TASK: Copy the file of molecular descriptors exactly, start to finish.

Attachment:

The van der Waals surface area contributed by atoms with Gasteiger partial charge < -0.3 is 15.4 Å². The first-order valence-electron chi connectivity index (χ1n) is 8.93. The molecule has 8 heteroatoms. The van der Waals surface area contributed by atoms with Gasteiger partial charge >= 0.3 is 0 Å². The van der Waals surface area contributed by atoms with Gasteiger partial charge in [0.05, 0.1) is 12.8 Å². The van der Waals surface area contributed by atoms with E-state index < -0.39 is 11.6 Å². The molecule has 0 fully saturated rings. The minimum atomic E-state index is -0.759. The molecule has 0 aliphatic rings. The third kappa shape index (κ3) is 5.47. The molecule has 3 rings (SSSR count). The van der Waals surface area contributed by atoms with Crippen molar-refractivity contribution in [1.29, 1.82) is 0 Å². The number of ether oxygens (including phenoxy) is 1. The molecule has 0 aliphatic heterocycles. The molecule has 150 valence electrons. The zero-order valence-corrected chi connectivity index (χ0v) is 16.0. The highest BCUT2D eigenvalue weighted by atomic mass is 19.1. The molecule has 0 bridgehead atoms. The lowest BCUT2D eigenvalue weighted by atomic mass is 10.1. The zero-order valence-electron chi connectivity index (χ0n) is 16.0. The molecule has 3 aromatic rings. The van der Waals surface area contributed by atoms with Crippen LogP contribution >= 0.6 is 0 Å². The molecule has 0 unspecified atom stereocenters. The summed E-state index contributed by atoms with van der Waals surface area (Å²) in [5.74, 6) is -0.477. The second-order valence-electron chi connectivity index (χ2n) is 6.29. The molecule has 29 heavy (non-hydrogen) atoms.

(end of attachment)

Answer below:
The van der Waals surface area contributed by atoms with Gasteiger partial charge < -0.3 is 15.4 Å². The first-order valence-electron chi connectivity index (χ1n) is 8.93. The molecule has 8 heteroatoms. The van der Waals surface area contributed by atoms with Gasteiger partial charge >= 0.3 is 0 Å². The van der Waals surface area contributed by atoms with Gasteiger partial charge in [0.05, 0.1) is 12.8 Å². The van der Waals surface area contributed by atoms with E-state index < -0.39 is 11.6 Å². The molecule has 0 fully saturated rings. The minimum atomic E-state index is -0.759. The molecule has 0 aliphatic rings. The third kappa shape index (κ3) is 5.47. The molecule has 3 rings (SSSR count). The van der Waals surface area contributed by atoms with Crippen molar-refractivity contribution in [1.29, 1.82) is 0 Å². The number of ether oxygens (including phenoxy) is 1. The molecule has 0 aliphatic heterocycles. The molecule has 150 valence electrons. The zero-order valence-corrected chi connectivity index (χ0v) is 16.0. The highest BCUT2D eigenvalue weighted by atomic mass is 19.1. The molecule has 0 bridgehead atoms. The lowest BCUT2D eigenvalue weighted by atomic mass is 10.1. The zero-order valence-electron chi connectivity index (χ0n) is 16.0. The molecule has 3 aromatic rings. The van der Waals surface area contributed by atoms with Crippen LogP contribution >= 0.6 is 0 Å². The molecule has 0 unspecified atom stereocenters. The summed E-state index contributed by atoms with van der Waals surface area (Å²) in [5.74, 6) is -0.477. The second-order valence-electron chi connectivity index (χ2n) is 6.29. The molecule has 29 heavy (non-hydrogen) atoms.